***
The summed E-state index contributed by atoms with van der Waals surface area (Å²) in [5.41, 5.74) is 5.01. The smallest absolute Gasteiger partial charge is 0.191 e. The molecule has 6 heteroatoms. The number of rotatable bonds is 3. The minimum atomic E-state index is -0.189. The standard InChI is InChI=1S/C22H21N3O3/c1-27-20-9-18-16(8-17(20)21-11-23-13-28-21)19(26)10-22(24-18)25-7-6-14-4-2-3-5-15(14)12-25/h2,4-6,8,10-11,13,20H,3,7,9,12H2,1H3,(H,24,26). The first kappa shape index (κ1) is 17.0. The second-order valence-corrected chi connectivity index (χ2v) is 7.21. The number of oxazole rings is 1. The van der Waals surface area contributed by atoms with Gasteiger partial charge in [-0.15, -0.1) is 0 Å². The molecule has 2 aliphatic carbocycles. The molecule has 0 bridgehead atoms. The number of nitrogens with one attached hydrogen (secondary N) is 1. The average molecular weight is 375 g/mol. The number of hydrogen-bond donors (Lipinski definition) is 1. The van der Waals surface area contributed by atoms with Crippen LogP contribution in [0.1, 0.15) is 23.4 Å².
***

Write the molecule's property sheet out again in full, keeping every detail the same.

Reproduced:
The summed E-state index contributed by atoms with van der Waals surface area (Å²) in [5.41, 5.74) is 5.01. The smallest absolute Gasteiger partial charge is 0.191 e. The molecule has 6 heteroatoms. The number of rotatable bonds is 3. The minimum atomic E-state index is -0.189. The standard InChI is InChI=1S/C22H21N3O3/c1-27-20-9-18-16(8-17(20)21-11-23-13-28-21)19(26)10-22(24-18)25-7-6-14-4-2-3-5-15(14)12-25/h2,4-6,8,10-11,13,20H,3,7,9,12H2,1H3,(H,24,26). The first kappa shape index (κ1) is 17.0. The second-order valence-corrected chi connectivity index (χ2v) is 7.21. The number of oxazole rings is 1. The van der Waals surface area contributed by atoms with Gasteiger partial charge in [-0.15, -0.1) is 0 Å². The molecule has 2 aliphatic carbocycles. The molecule has 0 bridgehead atoms. The number of nitrogens with one attached hydrogen (secondary N) is 1. The average molecular weight is 375 g/mol. The number of hydrogen-bond donors (Lipinski definition) is 1. The van der Waals surface area contributed by atoms with Crippen LogP contribution in [0.1, 0.15) is 23.4 Å².